NDP Committee Says Funpack Is Designed To Promote Waste Reduction, Netizens Disagree

It’s about 1 month left for the day of the year again – national plastic wastage day National Day.

If you’ve gotten tickets, or just want to complain about how the NDP committee is using our budget, then you’d want to take note of what’s in the NDP 2019 Funpack.

Here’s the claim by the NDP committee: “NDP 2019 Funpack will include practical and reusable items to encourage more sustainable practices, as well as feature a versatile design that allows for dual use.”

This is all in support of the campaigns “Say YES to Waste Less” and “Year Towards Zero Waste”.

Image: Giphy

Let’s examine that, shall we?

What’s in the funpacks

Let’s start with the bag itself.

This year’s bag has adjustable straps to transform between a backpack or slingbag. There will also be a reflective strip to be seen at night, 2 pockets, and water-resistant inner lining.

And it comes in the choice of our patriotic colours red or white:

Image: NDP 2019 Committee

Sounds good in theory – but as far as I know, the reusability of the NDP bags are usually limited not because of design. It’s durability.

I’d wager that most people going to NDP physically already own at least one bag that is far more durable.

But giving them the benefit of the doubt, let’s look at what’s inside then:

  1. 750ml disposable bottle of mineral water with a spout
  2. Sun visor/fan
  3. Miniature flag
  4. Mosquito patches
  5. Luggage tag
  6. Souvenir magazine
  7. Wet and dry tissues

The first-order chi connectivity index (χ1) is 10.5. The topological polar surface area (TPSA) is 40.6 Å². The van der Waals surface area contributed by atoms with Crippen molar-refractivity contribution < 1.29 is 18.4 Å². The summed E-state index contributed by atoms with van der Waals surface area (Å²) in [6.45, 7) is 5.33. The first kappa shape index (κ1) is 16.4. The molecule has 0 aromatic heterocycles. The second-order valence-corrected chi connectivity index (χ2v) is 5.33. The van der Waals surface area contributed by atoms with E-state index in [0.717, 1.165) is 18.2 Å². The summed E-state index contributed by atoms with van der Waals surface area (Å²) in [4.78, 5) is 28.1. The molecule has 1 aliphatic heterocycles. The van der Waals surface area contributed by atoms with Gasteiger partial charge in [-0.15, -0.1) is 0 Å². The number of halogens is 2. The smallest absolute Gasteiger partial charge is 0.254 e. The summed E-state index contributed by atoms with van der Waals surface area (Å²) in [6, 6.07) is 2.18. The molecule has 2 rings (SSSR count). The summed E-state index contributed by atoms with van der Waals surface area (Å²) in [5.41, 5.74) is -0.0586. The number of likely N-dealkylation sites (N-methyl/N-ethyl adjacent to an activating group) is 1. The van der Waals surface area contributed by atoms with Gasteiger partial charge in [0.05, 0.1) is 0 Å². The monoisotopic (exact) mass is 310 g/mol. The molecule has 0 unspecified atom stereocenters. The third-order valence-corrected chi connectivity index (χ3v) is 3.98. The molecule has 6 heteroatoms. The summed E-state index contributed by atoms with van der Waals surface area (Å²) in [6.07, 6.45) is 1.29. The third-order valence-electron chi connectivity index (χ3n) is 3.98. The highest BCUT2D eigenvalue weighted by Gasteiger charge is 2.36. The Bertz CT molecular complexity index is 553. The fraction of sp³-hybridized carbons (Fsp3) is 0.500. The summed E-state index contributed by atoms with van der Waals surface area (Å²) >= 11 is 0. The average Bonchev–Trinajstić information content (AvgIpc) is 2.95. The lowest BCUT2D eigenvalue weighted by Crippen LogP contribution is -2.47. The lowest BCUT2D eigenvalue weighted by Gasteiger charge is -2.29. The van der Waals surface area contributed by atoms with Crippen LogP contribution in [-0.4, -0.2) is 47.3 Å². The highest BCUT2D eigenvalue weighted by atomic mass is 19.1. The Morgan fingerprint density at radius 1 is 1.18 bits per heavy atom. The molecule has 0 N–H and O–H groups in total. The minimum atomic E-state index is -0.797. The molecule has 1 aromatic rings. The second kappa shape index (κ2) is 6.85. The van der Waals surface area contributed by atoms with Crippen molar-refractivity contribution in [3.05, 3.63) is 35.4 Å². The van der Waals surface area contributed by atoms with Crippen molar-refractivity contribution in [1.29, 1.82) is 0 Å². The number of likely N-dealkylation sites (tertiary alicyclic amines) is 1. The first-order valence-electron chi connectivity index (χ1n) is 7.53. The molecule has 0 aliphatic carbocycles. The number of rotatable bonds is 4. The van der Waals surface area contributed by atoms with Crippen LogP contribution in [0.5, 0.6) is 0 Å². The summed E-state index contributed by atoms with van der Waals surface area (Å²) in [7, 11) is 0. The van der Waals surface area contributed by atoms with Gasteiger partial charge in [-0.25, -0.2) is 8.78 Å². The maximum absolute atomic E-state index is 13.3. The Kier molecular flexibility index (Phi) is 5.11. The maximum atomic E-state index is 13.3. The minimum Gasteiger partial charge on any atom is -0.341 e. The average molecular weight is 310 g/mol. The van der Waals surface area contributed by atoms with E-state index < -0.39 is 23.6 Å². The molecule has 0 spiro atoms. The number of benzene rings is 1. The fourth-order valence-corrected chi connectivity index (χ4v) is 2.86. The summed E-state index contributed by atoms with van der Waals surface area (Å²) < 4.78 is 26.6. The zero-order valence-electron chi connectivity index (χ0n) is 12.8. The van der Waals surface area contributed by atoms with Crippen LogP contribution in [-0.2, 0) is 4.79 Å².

8. Face tattoos
  9. Discount booklet
  10. Potato chips
  11. Biscuits
  12. Bread
  13. Muffin
  14. Reusable bamboo drinking straws that can double as clappers during the parade
  15. Disposable plastic trash bag
  16. Disposable Poncho
  17. Hand Sanitizer
  18. A6 Document Holder

You can also see what’s inside from this CNA video:

Chairman of the NDP 2019 logistics and finance committee, Military Expert (ME) 6 Ignatius Tham said the funpack took 4 to 6 months to design. The hope is that the funpack will be used as an “Emergency Ready bag” to put essential items for emergencies – all of which are pasted on the flap.

Image: Straits Times Mark Cheong

The QR codes lead you to SCDF and Singapore Red Cross Society websites for free CPR course and how to pack emergency bags.

Is this really sustainable?

Image: Zero Waste Singapore Facebook

Quick: which of these items do we really need?

That’s right, none of them.

The only thing I foresee to be reusable beyond the event is the coupons and maaaaybe the bag. But when is the last time you used physical coupons?

Articles like the one from RICE and a Straits Times article, as well as various netizen comments, are criticising the hypocrisy behind the claim to support environmental sustainability.

In effect, the NDP funpack message feels like this: Let’s encourage the reduction of environmental waste by producing more environmental waste!

To give you an analogy, this is like the time I claimed to my boss that I increased my work productivity.

The first week, I watched cat videos while pretending to work and probably did about 5% of what I could have done. The second week, I slacked off a little less and did 15%, and told my boss I increased productivity by 200% by adopting new workflow techniques I learnt over the weekend.


But Zero Waste Singapore has some responses

Image: Zero Waste Singapore Facebook

In case you can’t read:

  1. Bottled water is for security concerns over liquid explosives.
  2. They want flags to be returnable too and want us to request the 2020 committee to “work toward” this.
  3. Ponchos and LED wristbands can be returned. Recycling bins are placed around.
  4. Comment below to suggest more ways.

Though comments show that they are not convinced, giving suggestions to bring your own empty bottle to fill.

Image: Zero Waste Singapore Facebook

Or simply have opt-out policies.

Image: Zero Waste Singapore Facebook
Image: Zero Waste Singapore Facebook

Hmm. What about me? Well, I’m the kind of “I’ll do you one better why is gamora” guy.

Here’s a radical suggestion. Go full digitalisation with a digital parade, and spend the entire budget on community service with a one-day community service event.


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